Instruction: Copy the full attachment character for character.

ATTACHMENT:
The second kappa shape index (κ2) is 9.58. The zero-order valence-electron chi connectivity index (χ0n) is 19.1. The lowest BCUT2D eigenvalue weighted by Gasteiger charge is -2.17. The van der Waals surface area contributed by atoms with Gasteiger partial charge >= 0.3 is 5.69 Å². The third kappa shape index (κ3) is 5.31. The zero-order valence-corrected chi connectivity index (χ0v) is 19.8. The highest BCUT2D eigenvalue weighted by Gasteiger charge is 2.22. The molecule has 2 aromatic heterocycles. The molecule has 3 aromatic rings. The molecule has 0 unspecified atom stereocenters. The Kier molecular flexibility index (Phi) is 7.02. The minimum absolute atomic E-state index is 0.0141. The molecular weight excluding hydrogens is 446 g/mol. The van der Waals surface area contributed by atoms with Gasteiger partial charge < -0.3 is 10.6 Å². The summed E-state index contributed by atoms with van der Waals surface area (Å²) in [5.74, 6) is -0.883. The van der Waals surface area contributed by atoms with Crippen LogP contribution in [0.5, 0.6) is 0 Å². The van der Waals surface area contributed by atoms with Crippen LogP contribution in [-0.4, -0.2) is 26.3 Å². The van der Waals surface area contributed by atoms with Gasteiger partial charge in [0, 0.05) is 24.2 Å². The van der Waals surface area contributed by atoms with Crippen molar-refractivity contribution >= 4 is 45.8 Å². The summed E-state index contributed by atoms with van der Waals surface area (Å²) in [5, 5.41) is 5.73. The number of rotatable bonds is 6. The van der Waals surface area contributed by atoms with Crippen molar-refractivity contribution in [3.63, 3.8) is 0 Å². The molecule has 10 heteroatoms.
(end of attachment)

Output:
The second kappa shape index (κ2) is 9.58. The zero-order valence-electron chi connectivity index (χ0n) is 19.1. The lowest BCUT2D eigenvalue weighted by Gasteiger charge is -2.17. The van der Waals surface area contributed by atoms with Gasteiger partial charge >= 0.3 is 5.69 Å². The third kappa shape index (κ3) is 5.31. The zero-order valence-corrected chi connectivity index (χ0v) is 19.8. The highest BCUT2D eigenvalue weighted by Gasteiger charge is 2.22. The molecule has 2 aromatic heterocycles. The molecule has 3 aromatic rings. The molecule has 0 unspecified atom stereocenters. The Kier molecular flexibility index (Phi) is 7.02. The minimum absolute atomic E-state index is 0.0141. The molecular weight excluding hydrogens is 446 g/mol. The van der Waals surface area contributed by atoms with Gasteiger partial charge < -0.3 is 10.6 Å². The summed E-state index contributed by atoms with van der Waals surface area (Å²) in [5.74, 6) is -0.883. The van der Waals surface area contributed by atoms with Crippen LogP contribution in [0.5, 0.6) is 0 Å². The van der Waals surface area contributed by atoms with Crippen LogP contribution in [-0.4, -0.2) is 26.3 Å². The van der Waals surface area contributed by atoms with Gasteiger partial charge in [0, 0.05) is 24.2 Å². The van der Waals surface area contributed by atoms with Crippen molar-refractivity contribution >= 4 is 45.8 Å². The summed E-state index contributed by atoms with van der Waals surface area (Å²) in [5, 5.41) is 5.73. The number of rotatable bonds is 6. The van der Waals surface area contributed by atoms with Crippen molar-refractivity contribution in [3.63, 3.8) is 0 Å². The molecule has 10 heteroatoms.